Better golfers overcome bad bounces and capitalize on good breaks. Better golfers have short game, imagination, and as much as some dislike it, they are typically longer.

If Corey Pavin physically can't hit it 300 then he can be a CPA or learn how to type. He cannot, however, have any gripe about not being able to compete 'fairly' as a professional golfer.

I can shoot free-throws about as well as the upper ten percent of the players in the NBA, it is just too bad for me that I cannot dribble, rebound, defend, or pass as well.

Maybe they should adjust the rules for me?  


Blogger Miranda said...

I agree partly with Eric. I think the course folks could do more about the rough and hazards and such to make a course more challenging - that would do more to Tiger-Proof the course since he isn't all that straight with his drives. But I also think that lengthing the course is probably a trend that will continue because of advancements in equipment design. I don't see it as an attack, per se, against players like Pavin, I just think Pavin is competing during an emergence of a new era of the sport. And considering how well he's done this year, I don't think he's ready to be passed by yet.  


Anonymous Wedgehead said...

I like what Miranda said about "new era".

In all major sports, the players have gotten bigger, faster, stronger, etc, and the games have been adjusted with rule changes.

Take instant replay for example: 25 years ago, the players weren't as advanced as they are now, with all the high performance specialized training, things like supplements and even DVRs that let you watch yourself over and over in the span of a few seconds so you can react faster next time. The game got too fast, and the officials just couldn't keep up.

The NBA probably changes their rules the most. With the zone defense and all of that. It won't be long before the rim moves to 10.5 feet!

In golf, you can't really change the rules, but you can change the field of play. These "new era" golfers are long and getting longer. Case and point: Michelle Wie. She is a 15 yr old girl for Christ's sake! And she's no fluke either, there will be more like her.  


Anonymous mediaguru at hookedongolfblog.com said...

Nice post Grouch. Tiger-proofing doesn't do what it says. It just gives Tiger a bigger advantage.

Courses need to be setup to reward all kinds of "shots" and not just long drives. Pavin used to carve his way around a course but you don't really see that any more.

I love bombers, but I'd like to see more shot making and more working of the ball. Shorter and tighter courses are probably the answer.

Seems like there's a panic and everyone thinks they need to lengthen courses. Wrong, lenghten the rough.  


Blogger Eric said...

I'm not saying that the golf course has to be "fair" for everyone. I'm just saying that a golfer shouldn't be able to easily shoot birdie on a hole where his tee shot landed in the deep rough just because he hit it so far that he was only 60 yards to the pin.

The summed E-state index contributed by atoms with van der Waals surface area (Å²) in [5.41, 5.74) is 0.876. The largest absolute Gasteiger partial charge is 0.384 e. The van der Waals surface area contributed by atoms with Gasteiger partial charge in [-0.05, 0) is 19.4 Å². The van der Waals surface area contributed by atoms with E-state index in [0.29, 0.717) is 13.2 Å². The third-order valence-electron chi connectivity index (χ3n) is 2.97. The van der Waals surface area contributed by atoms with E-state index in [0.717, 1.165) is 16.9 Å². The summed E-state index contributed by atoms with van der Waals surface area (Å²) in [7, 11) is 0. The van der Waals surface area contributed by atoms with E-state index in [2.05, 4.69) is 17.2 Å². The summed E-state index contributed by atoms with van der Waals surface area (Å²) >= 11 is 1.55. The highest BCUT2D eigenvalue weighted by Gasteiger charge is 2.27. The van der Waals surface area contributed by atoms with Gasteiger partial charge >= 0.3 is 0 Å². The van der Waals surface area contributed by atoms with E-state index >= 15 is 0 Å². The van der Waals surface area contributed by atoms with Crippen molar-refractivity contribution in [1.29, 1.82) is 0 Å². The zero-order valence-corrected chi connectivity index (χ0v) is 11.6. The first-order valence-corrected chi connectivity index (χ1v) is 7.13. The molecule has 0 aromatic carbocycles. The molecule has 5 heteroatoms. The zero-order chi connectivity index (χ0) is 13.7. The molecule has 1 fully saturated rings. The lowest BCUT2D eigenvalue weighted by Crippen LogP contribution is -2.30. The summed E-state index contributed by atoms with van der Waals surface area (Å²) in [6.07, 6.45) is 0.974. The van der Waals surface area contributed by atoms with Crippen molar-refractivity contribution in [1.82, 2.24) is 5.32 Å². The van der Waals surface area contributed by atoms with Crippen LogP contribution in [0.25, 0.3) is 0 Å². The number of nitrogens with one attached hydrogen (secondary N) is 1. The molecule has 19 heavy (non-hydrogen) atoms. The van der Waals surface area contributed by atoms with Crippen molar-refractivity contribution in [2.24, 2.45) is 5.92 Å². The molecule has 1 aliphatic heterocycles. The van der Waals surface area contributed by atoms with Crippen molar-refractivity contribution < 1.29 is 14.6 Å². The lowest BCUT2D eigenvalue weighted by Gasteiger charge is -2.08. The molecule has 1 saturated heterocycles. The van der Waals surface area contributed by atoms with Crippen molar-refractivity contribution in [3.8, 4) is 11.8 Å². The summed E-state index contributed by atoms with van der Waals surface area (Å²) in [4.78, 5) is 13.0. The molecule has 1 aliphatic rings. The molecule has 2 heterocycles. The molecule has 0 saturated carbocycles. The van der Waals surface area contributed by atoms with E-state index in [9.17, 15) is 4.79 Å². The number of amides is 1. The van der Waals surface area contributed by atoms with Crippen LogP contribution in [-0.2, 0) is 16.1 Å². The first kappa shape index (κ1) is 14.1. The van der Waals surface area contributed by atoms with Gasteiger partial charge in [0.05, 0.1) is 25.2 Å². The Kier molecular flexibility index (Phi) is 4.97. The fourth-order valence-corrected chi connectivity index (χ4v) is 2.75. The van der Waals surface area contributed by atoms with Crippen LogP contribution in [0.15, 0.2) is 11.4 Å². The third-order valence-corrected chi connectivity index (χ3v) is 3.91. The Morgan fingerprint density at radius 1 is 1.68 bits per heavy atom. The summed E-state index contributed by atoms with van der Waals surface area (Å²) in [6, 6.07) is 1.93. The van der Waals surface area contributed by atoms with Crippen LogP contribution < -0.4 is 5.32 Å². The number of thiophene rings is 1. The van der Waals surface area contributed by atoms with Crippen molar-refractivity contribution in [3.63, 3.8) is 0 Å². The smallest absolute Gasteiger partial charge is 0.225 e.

I love to see bombed drives as much as the next guy but I also love to see great shot making. A bomb and a pitch is fine with me if the shot was good, but I don't think that the long hitters should be able to just haphazzardly pull driver knowing that they can escape from any trouble they get into simply because they are so close.

Others must feel this way which is the reason they are lengthening courses.... the golfers approach is so close to the pin it isn't as much a challenge (or so they think). I say they should just make the punishment for hitting an errant ball more severe. If the golfer can still put the ball 350 in the fairway, then they deserve that easy little pitch shot from 60 yards. If they put it to the left or right, they should have to contend with deep rough, deeper fairway bunkers, or trees.

CB, you stated that the best golfer SHOULD be on top and that the game shouldn't be watered down for the rest. That is exactly what I am saying. The best golfer SHOULD win, and that will be the golfer who hits it 350 and STRAIGHT. The guys that can get by simply on driving distance alone (and not much else) will lose ground to those who can get the ball to do anything they want BUT go 350.

Basically, all I'm saying is that I'd rather the emphasis be placed on accuracy and shot making rather than on distance alone.... which is what I feel the lengthening of the courses is doing. The long bombers with great putting chipping and bunker skills will still be on top, but the shorter hitters who can also do the other things won't suffer.

I think the stance on this topic all depends on what people want to see. If a golf viewer is more interested in seeing long tee shots than anything else, the lengthening of courses probably won't matter to them. If a golf viewer likes to see people choosing different clubs on the tee and playing different kinds of shots, they would probably prefer to see tighter fairways and more hazzards. I am a member of the latter group.  


Blogger CB said...

I think we do agree that golfers get rewarded and that score reflect skill. We also agree that lengthening courses is not the ideal solution to increased distance and ability on tour.

My point, one that gets lost in my inability to command the language, is that shot making hasn't gone the way of the Dodo as some here and elsewhere would suggest.

I don't think Tiger, Phil, or VJ would pull the big stick out if they thought they couldn't get up and down from the ball washer.

Did you see the par five last week at the Buick that Tiger birdied from the water? I happen to think it was a hole that both proves and disproves your theory about a 'bombers' advantage at the same time. Tiger hit it a mile but yanked it left. Stuck in the trees, from an awful lie, he tried to hook it 65 yards and carry the thing 200. He only turned it about 63 yards though and ended up in the water. After a drop, lying three he putted about 60-70 feet through the fringe for birdie and just laughed.